Speech comprehension requires the ability to temporally segment the acoustic input for higher-level linguistic analysis. Oscillation-based approaches suggest that low-frequency auditory cortex oscillations track syllable-sized acoustic information and therefore emphasize the relevance of syllabic-level acoustic processing for speech segmentation. How syllabic processing interacts with higher levels of speech processing, beyond segmentation, including the anatomical and neurophysiological characteristics of the networks involved, is debated. In two MEG experiments, we investigate lexical and sublexical word-level processing and the interactions with (acoustic) syllable processing using a frequency-tagging paradigm. Participants listened to disyllabic words presented at a rate of 4 syllables/sec. Lexical content (native language), sublexical syllable-to-syllable transitions (foreign language), or mere syllabic information (pseudo-words) were presented. Two conjectures were evaluated: (i) syllable-to-syllable transitions contribute to word-level processing; and (ii) processing of words activates brain areas that interact with acoustic syllable processing. We show that syllable-to-syllable transition information compared to mere syllable information, activated a bilateral superior-, middle temporal and inferior frontal network. Lexical content resulted, additionally, in increased neural activity. Evidence for an interaction of word- and acoustic syllable-level processing was inconclusive. Decreases in syllable tracking (cerebro-acoustic coherence) in auditory cortex and increases in cross-frequency coupling between right superior and middle temporal and frontal areas where found when lexical content was present compared to all other conditions; however, not when conditions were compared separately. The data provide experimental insight into how subtle and sensitive syllable-to-syllable transition information for word-level processing is.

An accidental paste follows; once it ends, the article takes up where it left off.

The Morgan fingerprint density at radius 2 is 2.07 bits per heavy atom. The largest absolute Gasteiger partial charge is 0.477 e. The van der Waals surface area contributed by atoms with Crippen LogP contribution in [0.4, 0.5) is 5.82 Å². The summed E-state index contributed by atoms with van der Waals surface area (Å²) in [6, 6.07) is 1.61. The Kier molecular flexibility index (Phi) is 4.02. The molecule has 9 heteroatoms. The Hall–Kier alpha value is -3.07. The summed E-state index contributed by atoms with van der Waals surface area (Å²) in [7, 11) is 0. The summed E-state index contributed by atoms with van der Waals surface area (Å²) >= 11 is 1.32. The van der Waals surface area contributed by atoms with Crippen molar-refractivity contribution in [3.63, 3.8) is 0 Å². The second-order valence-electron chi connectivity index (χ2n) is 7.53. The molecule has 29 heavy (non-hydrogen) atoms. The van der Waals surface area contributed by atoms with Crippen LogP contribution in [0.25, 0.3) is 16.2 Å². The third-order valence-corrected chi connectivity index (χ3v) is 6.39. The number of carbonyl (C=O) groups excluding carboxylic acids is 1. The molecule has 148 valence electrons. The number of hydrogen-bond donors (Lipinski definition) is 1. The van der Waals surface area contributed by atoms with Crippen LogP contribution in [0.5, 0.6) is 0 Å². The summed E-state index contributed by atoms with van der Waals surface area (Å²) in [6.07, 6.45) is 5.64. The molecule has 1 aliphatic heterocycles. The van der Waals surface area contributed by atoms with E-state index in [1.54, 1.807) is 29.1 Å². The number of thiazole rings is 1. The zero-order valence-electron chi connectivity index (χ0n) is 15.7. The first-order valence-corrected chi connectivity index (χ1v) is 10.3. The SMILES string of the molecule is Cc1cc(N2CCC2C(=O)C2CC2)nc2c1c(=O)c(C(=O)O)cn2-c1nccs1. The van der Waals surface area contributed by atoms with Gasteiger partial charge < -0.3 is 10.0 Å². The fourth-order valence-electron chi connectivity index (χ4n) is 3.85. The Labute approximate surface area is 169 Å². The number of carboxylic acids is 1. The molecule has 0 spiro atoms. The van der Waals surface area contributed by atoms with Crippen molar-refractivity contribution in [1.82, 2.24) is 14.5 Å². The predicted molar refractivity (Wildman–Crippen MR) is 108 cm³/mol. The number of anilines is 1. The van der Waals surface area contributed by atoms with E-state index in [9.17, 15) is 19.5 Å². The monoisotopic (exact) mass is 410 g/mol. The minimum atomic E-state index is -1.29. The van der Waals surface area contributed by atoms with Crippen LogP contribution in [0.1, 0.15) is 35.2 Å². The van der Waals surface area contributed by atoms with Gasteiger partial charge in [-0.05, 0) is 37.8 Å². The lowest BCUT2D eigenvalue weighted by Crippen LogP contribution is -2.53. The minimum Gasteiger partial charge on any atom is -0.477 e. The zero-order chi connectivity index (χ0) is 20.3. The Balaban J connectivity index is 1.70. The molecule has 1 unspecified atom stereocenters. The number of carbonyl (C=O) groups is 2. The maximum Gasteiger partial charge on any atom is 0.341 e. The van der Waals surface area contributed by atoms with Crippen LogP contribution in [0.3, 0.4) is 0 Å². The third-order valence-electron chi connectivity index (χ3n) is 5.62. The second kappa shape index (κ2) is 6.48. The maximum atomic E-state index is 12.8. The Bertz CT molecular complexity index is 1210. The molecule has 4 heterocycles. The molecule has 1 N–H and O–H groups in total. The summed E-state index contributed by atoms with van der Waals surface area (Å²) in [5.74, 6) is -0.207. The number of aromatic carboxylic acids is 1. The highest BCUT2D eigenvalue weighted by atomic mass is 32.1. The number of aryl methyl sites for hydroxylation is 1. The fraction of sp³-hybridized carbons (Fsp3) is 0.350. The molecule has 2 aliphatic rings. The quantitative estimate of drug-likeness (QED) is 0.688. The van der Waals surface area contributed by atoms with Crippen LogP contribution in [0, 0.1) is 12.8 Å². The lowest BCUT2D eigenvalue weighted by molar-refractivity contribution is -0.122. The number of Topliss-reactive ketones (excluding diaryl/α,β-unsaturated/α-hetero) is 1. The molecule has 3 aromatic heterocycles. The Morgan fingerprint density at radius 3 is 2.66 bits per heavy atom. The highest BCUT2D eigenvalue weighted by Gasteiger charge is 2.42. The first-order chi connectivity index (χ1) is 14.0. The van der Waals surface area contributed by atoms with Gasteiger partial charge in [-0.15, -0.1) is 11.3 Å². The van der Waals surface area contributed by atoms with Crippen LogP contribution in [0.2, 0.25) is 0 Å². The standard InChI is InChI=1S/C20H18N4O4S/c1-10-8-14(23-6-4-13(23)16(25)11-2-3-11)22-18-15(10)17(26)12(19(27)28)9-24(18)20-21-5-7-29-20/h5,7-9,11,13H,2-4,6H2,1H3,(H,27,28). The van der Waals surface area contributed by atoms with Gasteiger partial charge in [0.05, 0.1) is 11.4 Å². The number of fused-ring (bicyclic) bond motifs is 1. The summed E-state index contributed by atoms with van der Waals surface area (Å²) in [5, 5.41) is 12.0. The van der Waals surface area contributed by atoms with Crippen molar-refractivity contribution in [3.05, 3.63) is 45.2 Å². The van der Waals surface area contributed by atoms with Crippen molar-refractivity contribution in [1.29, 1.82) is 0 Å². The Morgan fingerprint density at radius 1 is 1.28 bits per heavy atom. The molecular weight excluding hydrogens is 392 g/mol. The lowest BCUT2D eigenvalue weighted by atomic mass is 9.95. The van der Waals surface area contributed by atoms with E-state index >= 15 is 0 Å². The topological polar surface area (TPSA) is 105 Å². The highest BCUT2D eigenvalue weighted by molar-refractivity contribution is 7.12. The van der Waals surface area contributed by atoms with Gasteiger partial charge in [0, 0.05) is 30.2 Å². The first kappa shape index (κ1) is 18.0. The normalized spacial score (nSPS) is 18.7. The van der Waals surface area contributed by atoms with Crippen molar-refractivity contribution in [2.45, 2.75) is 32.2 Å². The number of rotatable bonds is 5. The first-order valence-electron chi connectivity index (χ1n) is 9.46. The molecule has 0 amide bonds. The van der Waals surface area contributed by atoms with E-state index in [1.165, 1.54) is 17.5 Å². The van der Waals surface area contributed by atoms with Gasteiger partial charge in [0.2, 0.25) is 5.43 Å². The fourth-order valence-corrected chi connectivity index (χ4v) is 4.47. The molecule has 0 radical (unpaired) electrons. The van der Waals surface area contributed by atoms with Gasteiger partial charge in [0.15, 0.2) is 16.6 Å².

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Handling Editor: Jonathan Peelle

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